Carole Simpson to receive ROBIE Award
February 26, 2013
February 26, 2013
Carole Simpson, Senior Leader-in-Residence of the Journalism Department and former ABC News anchor, will receive the Jackie Robinson Foundation’s ROBIE Award in a ceremony at the Waldorf Astoria Hotel in New York City on March 4.
Actor Bill Cosby will host the event for the 31st consecutive year.
“It’s just thrilling,” Simpson said. “I’m so proud and grateful that the Foundation saw it fit to present me with one of the ROBIE awards,” the Foundation’s highest tribute.
In a letter to Simpson, the Foundation said that its members are “proud to pay tribute to your extraordinary achievements, including your courageous reporting on social issues and major news stories as well as your dedication to fighting racism and sexism.”
“Your great deeds, your compassion, and your grace also make you a wonderful role model for young people,” the letter said.
Simpson teaches courses in beat reporting and reporting on issues of diversity at Emerson. She was the first African American woman to anchor a major television network evening newscast, the first woman or minority to be the sole moderator of a presidential debate, and the first woman to broadcast radio news in Chicago.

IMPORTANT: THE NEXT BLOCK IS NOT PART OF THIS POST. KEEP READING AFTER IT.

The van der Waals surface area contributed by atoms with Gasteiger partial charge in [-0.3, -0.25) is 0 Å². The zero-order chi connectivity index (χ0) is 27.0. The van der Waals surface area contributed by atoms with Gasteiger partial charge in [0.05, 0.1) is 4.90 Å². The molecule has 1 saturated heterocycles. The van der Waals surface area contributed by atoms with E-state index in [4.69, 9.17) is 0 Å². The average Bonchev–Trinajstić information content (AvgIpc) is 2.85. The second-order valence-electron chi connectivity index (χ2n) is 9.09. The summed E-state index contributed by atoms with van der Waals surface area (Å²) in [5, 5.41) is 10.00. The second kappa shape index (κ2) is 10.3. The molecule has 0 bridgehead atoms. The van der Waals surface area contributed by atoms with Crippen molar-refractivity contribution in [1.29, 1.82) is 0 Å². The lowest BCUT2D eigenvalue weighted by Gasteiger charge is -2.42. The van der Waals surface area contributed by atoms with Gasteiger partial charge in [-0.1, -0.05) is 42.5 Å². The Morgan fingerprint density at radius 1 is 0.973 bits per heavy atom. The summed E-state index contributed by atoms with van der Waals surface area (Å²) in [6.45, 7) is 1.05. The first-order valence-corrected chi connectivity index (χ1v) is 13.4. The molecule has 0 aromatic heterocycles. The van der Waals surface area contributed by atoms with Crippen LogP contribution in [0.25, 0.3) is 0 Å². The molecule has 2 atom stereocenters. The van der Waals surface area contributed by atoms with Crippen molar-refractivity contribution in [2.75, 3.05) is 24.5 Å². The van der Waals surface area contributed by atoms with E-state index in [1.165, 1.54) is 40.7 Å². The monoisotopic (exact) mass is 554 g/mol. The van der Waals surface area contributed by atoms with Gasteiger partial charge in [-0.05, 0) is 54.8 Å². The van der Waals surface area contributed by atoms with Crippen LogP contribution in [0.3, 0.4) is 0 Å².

Also receiving a ROBIE Award this year are Henry Louis Gates Jr., director of the W.E.B. Du Bois Institute at Harvard University; Thomas Tull, founder and CEO of Legendary Pictures, Inc.; and Bruce Ratner, chairman and CEO of Forest Ratner Companies.
Previous recipients include Desmond Tutu, George Lucas, Robert Redford, Tom Brokaw, Ella Fitzgerald, and Spike Lee.
“I’ve looked at the people who’ve received the awards in the past and I am humbled that I’m among them,” Simpson said.
The award honors outstanding individuals who have worked to promote equal opportunity and social discourse in the spirit of Jackie Robinson, the first African American to play in major league baseball.
“I didn’t know much about Jackie Robinson when I was growing up,” Simpson said, “but I remember the excitement of my parents talking about him. I knew his name as a child and knew he must have been an incredible person to go through what he went through, and to be successful as a baseball player. He [was] a big hero,” she said.